Marie Kondo has seen your efforts. The Mt. Everest-sized heap of clothes that’s taken over your bed, the drawers of T-shirts freshly folded into compact tents neatly lined upright, that once-chaotic kitchen pantry that now looks ready for its debut in the pages of “Real Simple” magazine.
The de-cluttering guru, whose organizational philosophy has been drawing attention across the globe since 2011 with her bestselling books, including “The Life-Changing Magic of Tidying Up,” has reached a new level of influence and notoriety — and criticism — since the recent launch of her home makeover show for Netflix, now streaming in 190 countries.
With the debut of “Tidying Up With Marie Kondo,” cleverly released on Jan. 1 for those seeking a reset in the new year, the Japanese author has quickly emerged as a cultural and social media sensation. She has motivated a legion of viewers to watch her Netflix series and clean — good luck trying to evade the before-and-after photos of newly organized closets and sock drawers on Instagram. All the buzz has elevated Kondo to meme-level celebrity, the modern marker of relevancy. Her “spark joy” concept even made the rounds on posters at last week’s third-annual women’s march events across the country.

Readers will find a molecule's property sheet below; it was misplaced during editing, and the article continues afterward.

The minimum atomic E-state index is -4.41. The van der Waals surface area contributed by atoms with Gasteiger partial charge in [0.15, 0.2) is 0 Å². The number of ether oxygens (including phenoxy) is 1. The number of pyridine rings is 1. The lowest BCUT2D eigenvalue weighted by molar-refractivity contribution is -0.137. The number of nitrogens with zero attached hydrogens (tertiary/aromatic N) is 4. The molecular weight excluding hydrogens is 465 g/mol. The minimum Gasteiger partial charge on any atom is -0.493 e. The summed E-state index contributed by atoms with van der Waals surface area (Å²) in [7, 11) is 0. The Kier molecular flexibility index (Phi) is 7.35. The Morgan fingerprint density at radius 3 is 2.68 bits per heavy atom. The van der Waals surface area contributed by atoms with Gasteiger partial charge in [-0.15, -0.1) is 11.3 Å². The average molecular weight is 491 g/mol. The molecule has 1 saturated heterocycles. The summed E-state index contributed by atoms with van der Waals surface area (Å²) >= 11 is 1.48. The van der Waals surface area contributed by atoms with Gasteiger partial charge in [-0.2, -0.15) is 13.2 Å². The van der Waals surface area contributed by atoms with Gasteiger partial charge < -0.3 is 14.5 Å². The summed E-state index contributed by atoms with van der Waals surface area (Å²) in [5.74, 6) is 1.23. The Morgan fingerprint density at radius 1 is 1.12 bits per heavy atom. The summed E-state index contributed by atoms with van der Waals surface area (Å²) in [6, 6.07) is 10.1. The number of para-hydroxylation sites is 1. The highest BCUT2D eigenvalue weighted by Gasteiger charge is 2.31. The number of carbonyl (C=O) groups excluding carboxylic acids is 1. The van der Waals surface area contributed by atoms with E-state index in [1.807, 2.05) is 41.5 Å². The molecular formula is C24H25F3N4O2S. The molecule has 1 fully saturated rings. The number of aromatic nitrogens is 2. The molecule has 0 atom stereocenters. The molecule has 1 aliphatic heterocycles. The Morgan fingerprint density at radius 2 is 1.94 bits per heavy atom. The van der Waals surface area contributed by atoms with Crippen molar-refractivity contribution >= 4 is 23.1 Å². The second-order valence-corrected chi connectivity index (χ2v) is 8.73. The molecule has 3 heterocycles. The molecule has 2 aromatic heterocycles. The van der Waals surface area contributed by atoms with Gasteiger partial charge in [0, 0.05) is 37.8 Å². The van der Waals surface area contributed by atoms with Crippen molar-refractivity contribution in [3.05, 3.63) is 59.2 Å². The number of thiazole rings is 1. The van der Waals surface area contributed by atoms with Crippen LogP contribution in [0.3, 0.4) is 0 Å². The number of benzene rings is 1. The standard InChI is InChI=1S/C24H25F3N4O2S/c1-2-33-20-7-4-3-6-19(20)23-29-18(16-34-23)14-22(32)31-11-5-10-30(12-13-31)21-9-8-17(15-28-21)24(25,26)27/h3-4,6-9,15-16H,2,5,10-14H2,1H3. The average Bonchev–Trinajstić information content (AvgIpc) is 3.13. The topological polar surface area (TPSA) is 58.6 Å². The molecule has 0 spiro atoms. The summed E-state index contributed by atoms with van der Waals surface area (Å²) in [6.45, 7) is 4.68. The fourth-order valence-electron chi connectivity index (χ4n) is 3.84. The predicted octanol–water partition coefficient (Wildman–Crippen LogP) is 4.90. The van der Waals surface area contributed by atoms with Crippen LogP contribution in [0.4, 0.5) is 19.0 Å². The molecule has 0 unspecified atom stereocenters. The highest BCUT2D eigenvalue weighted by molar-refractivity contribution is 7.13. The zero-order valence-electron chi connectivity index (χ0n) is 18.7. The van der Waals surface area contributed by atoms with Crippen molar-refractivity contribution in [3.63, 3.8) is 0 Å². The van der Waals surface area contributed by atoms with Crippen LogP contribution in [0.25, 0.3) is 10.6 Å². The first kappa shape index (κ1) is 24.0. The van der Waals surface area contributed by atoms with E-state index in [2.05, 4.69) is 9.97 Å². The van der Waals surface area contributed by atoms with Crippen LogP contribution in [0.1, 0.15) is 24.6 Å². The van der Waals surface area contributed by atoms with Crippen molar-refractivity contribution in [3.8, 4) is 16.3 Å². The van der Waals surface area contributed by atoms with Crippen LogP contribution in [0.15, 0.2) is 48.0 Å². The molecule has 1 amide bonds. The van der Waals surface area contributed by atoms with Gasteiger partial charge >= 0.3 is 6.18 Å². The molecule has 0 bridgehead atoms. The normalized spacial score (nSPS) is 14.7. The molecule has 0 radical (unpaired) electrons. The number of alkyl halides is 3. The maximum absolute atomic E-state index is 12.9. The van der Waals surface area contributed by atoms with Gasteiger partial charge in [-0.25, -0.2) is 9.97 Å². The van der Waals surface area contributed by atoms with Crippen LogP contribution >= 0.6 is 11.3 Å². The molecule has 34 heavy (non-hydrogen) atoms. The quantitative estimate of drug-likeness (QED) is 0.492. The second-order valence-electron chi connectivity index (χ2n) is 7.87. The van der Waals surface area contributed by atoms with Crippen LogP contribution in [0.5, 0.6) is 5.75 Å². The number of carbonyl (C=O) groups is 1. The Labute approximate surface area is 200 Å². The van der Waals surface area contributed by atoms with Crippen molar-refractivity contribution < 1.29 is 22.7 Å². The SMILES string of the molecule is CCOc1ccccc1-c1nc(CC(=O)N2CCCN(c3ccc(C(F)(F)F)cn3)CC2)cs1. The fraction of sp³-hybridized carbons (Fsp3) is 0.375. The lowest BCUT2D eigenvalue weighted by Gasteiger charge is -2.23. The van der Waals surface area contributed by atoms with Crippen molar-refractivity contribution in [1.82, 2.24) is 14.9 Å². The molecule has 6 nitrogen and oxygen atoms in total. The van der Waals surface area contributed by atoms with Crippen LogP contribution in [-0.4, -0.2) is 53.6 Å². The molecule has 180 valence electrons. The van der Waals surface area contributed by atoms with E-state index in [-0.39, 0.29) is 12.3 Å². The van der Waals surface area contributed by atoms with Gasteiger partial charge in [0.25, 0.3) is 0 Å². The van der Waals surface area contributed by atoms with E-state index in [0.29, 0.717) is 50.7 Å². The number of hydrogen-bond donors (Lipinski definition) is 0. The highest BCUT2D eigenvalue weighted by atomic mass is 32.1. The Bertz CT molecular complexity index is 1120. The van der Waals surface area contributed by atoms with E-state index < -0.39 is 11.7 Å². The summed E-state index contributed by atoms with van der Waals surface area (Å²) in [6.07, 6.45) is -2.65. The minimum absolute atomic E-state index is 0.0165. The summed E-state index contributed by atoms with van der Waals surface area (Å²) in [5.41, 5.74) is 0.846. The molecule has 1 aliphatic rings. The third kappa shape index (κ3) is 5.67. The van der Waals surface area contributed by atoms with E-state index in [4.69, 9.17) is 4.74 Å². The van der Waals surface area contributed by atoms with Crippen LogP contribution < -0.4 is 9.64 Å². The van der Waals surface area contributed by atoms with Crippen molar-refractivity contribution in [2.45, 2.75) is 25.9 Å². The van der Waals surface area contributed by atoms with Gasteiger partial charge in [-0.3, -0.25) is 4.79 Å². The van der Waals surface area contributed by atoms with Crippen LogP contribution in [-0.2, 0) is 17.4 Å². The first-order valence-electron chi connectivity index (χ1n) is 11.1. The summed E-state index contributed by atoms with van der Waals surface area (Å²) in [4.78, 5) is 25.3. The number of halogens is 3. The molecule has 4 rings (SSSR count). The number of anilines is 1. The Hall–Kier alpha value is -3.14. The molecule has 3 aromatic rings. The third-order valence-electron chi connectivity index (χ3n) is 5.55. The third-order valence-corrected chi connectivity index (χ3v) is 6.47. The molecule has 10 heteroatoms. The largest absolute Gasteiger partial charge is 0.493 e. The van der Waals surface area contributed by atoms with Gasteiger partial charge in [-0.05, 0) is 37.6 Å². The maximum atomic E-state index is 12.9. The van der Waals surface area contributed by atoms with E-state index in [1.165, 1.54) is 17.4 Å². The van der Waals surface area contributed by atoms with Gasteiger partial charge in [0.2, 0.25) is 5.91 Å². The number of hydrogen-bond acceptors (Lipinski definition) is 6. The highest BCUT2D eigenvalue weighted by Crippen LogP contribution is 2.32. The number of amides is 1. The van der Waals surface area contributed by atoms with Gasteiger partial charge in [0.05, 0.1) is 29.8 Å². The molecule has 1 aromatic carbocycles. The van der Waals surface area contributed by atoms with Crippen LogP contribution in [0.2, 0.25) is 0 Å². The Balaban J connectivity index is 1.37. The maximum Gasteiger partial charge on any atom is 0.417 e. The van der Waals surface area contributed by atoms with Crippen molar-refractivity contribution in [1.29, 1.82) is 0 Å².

“My team has shared a great many photos and memes with me so I've seen them,” Kondo, 34, says through her interpreter, Marie Iida, who has become a celebrity in her own right since appearing on the show.
“I’m very surprised by the very huge reaction that the show garnered,” Kondo adds, “but what makes me especially happy is that so many people who watch the show have implemented the KonMari method of tidying.”
A hallmark of that method, for the uninitiated, can be summed up as such: Keep items that, when held, “spark joy”— a concept she designed to help determine which things you want to carry into your future. The items that don’t spark joy should be thanked and discarded. It’s a concept repeated time and again in the series as Kondo helps American families find the joy in tidying.